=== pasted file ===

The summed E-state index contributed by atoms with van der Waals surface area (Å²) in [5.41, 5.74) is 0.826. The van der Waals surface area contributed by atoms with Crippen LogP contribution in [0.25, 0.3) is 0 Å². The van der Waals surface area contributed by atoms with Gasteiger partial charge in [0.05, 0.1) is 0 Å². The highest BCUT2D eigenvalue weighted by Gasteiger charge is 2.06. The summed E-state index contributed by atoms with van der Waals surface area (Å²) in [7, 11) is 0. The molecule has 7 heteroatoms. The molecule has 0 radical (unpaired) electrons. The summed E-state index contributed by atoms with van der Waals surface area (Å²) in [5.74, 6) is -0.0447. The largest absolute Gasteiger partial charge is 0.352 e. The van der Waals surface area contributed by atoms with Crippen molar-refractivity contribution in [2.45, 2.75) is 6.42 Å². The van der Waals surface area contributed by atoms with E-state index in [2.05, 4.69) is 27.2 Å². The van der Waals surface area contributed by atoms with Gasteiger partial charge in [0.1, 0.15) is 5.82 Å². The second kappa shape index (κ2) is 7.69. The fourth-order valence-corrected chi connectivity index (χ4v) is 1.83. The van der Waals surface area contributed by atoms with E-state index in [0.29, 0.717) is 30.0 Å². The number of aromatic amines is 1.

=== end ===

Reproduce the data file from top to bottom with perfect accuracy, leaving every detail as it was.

The summed E-state index contributed by atoms with van der Waals surface area (Å²) in [5.41, 5.74) is 0.826. The van der Waals surface area contributed by atoms with Crippen LogP contribution in [0.25, 0.3) is 0 Å². The van der Waals surface area contributed by atoms with Gasteiger partial charge in [0.05, 0.1) is 0 Å². The highest BCUT2D eigenvalue weighted by Gasteiger charge is 2.06. The summed E-state index contributed by atoms with van der Waals surface area (Å²) in [7, 11) is 0. The molecule has 7 heteroatoms. The molecule has 0 radical (unpaired) electrons. The summed E-state index contributed by atoms with van der Waals surface area (Å²) in [5.74, 6) is -0.0447. The largest absolute Gasteiger partial charge is 0.352 e. The van der Waals surface area contributed by atoms with Crippen molar-refractivity contribution in [2.45, 2.75) is 6.42 Å². The van der Waals surface area contributed by atoms with E-state index in [2.05, 4.69) is 27.2 Å². The van der Waals surface area contributed by atoms with Gasteiger partial charge in [0.1, 0.15) is 5.82 Å². The second kappa shape index (κ2) is 7.69. The fourth-order valence-corrected chi connectivity index (χ4v) is 1.83. The van der Waals surface area contributed by atoms with E-state index in [0.29, 0.717) is 30.0 Å². The number of aromatic amines is 1.